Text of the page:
As with many trends in health, there has been a pendulum of advice regarding the safety and effectiveness of stretching, when to stretch, how long to stretch, and what to stretch; as with most things, the truth lies somewhere in the middle. Let’s look a little into each of these issues.
Safety and efficacy:
When done properly, stretching is an important part of an overall fitness program. The key components of safety are few and easy. First, stretching should never hurt. If, during a stretch, you feel a slight vibration or bouncing of the muscle, you are stretching too far. This vibration is your muscle attempting to contract to prevent over-extending a joint and causing damage. Secondly, never bounce while in a stretch. Steady, prolonged holds or very slow rhythmic motions are safest. Stretching is a great way to maintain and gain length in the muscle tissue. This can take time, however. Muscle adaptations take time and patience, but if you increase your muscle length and continue to strengthen, you will end up with more power to work with in greater ranges of motion.
When to Stretch:
This one has been hotly contested, from never… to before training… to after training… to throughout the day. I would argue there are very few rules for this one. In general, stretching a slightly warm muscle is going to be more effective. Because of this, you will likely get better results with fewer opportunities for pain or dysfunction if you perform an active warm up, stretch at the end of the day, or stretch after activity. There was a big debate not too long ago regarding whether stretching before exercise caused injury. When you stretch a muscle it is going to reset to a new (longer) length. If you have not trained the muscle to work in this new length there is a slight increase in risk for injury. Prior to participating in activity, it is more effective to perform a dynamic warm up (check out a future post for more!) rather than stretching.
How long to Stretch:
In this aspect of stretching, I believe the correct answer is determined by the method that gets people stretching! In general, a stretch that lasts at least 30 seconds is going to be more effective than shorter periods of time, however yogic style stretching for periods of up to 3 minutes can be extremely effective. I would finally argue that for most of us stretching is something we find difficult to integrate into our normal routines. Because of this fact, I often prescribe stretches with holds of only 2-3 seconds, but I recommend a set of 10 repetitions be performed several times throughout the day. A variety of stretching methods exist, and the availability of this menu gives us more flexibility in our ability to ease into stretching.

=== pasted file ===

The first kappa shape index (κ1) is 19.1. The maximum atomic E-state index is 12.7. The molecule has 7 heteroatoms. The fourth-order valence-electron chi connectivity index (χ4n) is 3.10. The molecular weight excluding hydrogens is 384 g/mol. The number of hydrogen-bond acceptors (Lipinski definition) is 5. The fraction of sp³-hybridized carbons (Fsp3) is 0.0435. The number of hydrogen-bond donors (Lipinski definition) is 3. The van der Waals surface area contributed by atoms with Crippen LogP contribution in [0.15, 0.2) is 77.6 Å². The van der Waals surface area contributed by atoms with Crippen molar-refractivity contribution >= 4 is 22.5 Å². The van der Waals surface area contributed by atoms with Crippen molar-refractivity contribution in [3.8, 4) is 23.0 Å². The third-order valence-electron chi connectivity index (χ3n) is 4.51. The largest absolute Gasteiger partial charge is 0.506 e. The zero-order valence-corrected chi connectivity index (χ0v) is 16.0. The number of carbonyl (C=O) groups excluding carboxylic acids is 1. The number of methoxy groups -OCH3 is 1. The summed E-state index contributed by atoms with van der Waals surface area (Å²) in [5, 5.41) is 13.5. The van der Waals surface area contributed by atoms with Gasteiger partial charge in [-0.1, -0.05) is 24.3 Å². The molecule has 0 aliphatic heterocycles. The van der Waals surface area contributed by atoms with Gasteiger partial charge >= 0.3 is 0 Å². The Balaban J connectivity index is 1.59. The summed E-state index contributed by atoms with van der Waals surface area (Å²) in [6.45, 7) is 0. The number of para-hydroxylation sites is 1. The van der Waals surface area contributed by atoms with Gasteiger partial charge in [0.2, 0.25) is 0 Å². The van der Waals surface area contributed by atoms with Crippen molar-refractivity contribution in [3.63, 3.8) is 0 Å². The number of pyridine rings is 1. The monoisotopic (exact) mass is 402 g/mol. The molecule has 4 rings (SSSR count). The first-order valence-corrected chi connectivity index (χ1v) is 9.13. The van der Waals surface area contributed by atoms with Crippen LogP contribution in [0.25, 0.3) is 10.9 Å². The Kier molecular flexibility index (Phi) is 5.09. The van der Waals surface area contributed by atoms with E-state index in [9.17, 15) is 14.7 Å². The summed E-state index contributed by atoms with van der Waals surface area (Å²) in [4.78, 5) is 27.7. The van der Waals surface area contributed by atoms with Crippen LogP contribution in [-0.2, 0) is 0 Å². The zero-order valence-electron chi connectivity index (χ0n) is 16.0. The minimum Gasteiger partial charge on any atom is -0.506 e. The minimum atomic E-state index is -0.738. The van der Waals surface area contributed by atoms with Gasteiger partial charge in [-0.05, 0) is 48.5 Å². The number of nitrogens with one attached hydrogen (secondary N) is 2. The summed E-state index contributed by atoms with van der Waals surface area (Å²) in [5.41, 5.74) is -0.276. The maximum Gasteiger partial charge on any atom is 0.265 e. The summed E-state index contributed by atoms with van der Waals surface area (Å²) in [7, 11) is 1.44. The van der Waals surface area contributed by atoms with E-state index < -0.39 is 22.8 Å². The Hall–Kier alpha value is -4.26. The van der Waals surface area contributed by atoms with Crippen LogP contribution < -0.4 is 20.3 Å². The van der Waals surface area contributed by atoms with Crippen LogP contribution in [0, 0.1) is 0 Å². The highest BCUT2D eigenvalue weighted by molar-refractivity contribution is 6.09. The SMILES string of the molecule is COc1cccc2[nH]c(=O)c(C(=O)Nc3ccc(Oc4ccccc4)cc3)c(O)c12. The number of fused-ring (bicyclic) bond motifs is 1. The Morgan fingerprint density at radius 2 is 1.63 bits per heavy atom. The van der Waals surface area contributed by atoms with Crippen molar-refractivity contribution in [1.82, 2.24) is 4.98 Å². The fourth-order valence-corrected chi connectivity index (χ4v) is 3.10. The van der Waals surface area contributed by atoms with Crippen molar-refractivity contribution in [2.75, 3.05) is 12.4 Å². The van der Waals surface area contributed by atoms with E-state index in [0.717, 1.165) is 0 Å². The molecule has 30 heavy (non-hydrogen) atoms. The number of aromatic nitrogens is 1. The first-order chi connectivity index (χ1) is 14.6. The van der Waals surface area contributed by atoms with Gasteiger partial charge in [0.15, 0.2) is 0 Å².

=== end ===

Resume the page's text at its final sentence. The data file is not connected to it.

What to stretch:
While certainly this varies greatly from person to person, I see some general trends across diverse groups of people. So here are four simple areas to focus on:
- The front of the hip and thigh– Hip flexors and quadriceps
- The back of the thigh – Hamstrings
- The back of the hip – Piriformis
- The upper shoulders – Upper trapezius
So if stretching is so great for us, why don’t we do it? Quite frankly I find most people don’t stretch because it is boring, seems like a waste of time, and it takes too long. Television or streaming video can be a great distracter! Commit to stretching during your favorite 20-40 minute television show. Even if you want to just relax on the couch, stretching during commercials can get you 10-20 minutes of stretching in one sitting! Yoga and/or Pilates can be a great way to perform more active stretching and often has the benefit of shared motivation.
Simple stretching is good to not only prevent the usual muscle aches and pains associated with leading an active lifestyle or growing older, but also to prevent serious pains such as in the neck and back. Do a little each day, stay active, and keep moving!